The price of Gold raced to new all-time highs overnight Wednesday, rising 1.3% from yesterday's peak to hit $1217 an ounce at the start of London trade.
The Gold Price in Euros broke above €800 an ounce for the first time ever, and broke new records against all other major world currencies bar the Aussie Dollar and Japanese Yen.
"Like a freight train in motion, gold cannot be stopped," says one Hong Kong dealer.
"Relentless," says a London analyst.
Silver, platinum and palladium followed gold higher in Asian dealing, recording new 2009 peaks before slipping back as gold dipped in London.
The US Dollar bounced, European stock markets ticked lower, and crude oil slipped back below $78 per barrel.
"We must watch out for bubbles forming on certain assets, and be careful in those areas," said a Chinese central bank policy-maker today when asked whether the People's Bank will increase its gold allocation.
"We must keep in mind the long-term effects when considering what to use as our reserves," vice-governor Hu Xiaolian told reporters after a senior colleague – State Council investment supervisor Ji Xiaonan – said he'd advised Beijing to buy 10,000 tonnes of gold by 2020.
"If China were to lift their gold reserves to 5,000 tonnes, which is equivalent to about two years of global [mining] production, that shift in demand would boost the Gold Price to around $2000 based on our models," writes David Rosenberg, formerly chief economist at Merrill Lynch, now at Gluskin Sheff.
A move to 10,000 tonnes – overtaking the United States' 75-year dominance of central-bank hoards – would take the Gold Price above to $2600 on his calculations.
"Make no mistake, we are gold bulls," Rosenberg advised clients on Tuesday. "[But] we could get a meaningful gold correction at any time. The 200-day moving average is $970 an ounce, which means we could get as much as a 20% pullback and no fundamental trend-line would be violated.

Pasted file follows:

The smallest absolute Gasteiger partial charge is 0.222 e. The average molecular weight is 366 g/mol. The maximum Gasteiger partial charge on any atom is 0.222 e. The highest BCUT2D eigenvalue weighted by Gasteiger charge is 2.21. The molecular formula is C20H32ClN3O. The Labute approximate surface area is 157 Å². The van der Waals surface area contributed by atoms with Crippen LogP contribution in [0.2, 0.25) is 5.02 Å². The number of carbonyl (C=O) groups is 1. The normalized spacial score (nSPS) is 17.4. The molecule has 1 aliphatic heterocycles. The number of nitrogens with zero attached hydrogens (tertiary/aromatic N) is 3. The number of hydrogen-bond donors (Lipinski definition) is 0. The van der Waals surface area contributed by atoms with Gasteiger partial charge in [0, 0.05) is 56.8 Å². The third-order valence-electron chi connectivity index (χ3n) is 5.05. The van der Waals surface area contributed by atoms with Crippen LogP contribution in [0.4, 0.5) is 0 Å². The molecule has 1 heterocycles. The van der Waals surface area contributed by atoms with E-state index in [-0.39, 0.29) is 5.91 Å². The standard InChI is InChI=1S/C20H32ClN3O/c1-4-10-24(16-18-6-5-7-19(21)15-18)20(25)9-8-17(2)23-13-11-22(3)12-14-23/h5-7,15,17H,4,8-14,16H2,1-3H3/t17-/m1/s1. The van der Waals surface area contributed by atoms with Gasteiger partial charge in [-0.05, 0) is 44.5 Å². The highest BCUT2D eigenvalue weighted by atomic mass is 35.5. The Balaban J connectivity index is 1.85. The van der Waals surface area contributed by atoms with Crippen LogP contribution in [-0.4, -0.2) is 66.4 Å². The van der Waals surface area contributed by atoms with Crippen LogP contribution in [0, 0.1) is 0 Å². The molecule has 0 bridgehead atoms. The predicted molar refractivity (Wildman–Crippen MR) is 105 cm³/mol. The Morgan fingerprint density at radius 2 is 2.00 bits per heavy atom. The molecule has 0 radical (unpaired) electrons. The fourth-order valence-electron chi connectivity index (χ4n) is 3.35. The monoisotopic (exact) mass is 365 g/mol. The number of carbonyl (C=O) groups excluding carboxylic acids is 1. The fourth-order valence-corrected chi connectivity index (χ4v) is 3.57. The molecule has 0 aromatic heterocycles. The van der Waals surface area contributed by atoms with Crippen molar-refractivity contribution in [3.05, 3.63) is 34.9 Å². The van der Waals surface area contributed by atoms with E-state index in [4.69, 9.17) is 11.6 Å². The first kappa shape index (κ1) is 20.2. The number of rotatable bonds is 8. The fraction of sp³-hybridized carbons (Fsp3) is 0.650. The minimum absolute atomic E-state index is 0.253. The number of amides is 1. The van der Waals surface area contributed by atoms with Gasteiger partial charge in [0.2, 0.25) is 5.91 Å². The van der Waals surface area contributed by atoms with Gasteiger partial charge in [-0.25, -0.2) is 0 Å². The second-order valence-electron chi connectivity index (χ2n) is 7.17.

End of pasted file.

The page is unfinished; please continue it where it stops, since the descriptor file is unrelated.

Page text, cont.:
"Anything that could spark a countertrend rally in the US Dollar – our principal near-term concern – would put gold at a much better price point for investors."
Wednesday's US opening brings last month's home-loans data, plus early guidance on Friday's much-awaited jobless numbers, courtesy of the private-sector ADP Payroll report.
Thursday will see Ben Bernanke seek confirmation of his second 5-year term as Federal Reserve chairman at a Senate hearing.
"In the recent crisis, actions by the Federal Reserve and the Treasury raised questions about central bank independence and proper accountability for use of taxpayer funds," says Richard Shelby, the most senior Republican senator on the committee.
Looking at Europe's state-aided banks, "We are sowing the seeds for the next crisis," says David Lascelles at London's Centre for the Study of Financial Innovation, "making banks much bigger."
Fifteen European banks now hold assets worth more than their domestic nation's economy, reports Bloomberg, up from 10 banks three years ago.
"It really goes against the currents of the time," says Lascelles.
Meantime at this morning's Gold Fix in London – used as a clearing and reference price by wholesale dealers – the Dollar-price of bullion hit its 21st record in 23 sessions.
The US Dollar bounced from near 2009 lows on the forex market, rising against the Euro and Japanese Yen as a tepid gain in Asian stock markets gave way to 0.5% losses across Europe.
Crude oil slipped back below $78 per barrel, while German Bunds and UK gilts both fell, driving 10-year yields up to 3.19% and 3.59% respectively.
Wholesale prices in the 350-million citizen Eurozone rose twice-as-fast last month as analysts expected, new data showed Wednesday morning.
The UK's PMI Construction Index picked up but signaled weakness for the 18th month running.
"The risk of deflation isn't averted yet," said Swiss National Bank president Jean-Pierre Roth to reporters earlier this week.
Confirming that the SNB has actively sold Francs against the Euro to depress their value, "We will stick to our strategy to act decidedly against an appreciation of the Swiss Franc," Roth said.
The Bank of Japan is "considering options" in its fight to depress the Yen from a 14-year high and reverse 8 months of consumer-price deflation, policy-maker Miyako Suda told the press on Wednesday.
Here in London, the Ernst & Young Item Club said the UK's fiscal deficit is likely to top government forecasts by more than 8% in 2009/10, swelling it towards one-sixth of total economic output at £190 billion ($315bn).
So far since March, quantitative easing by the Bank of England has bought £181bn of government bonds with newly created money.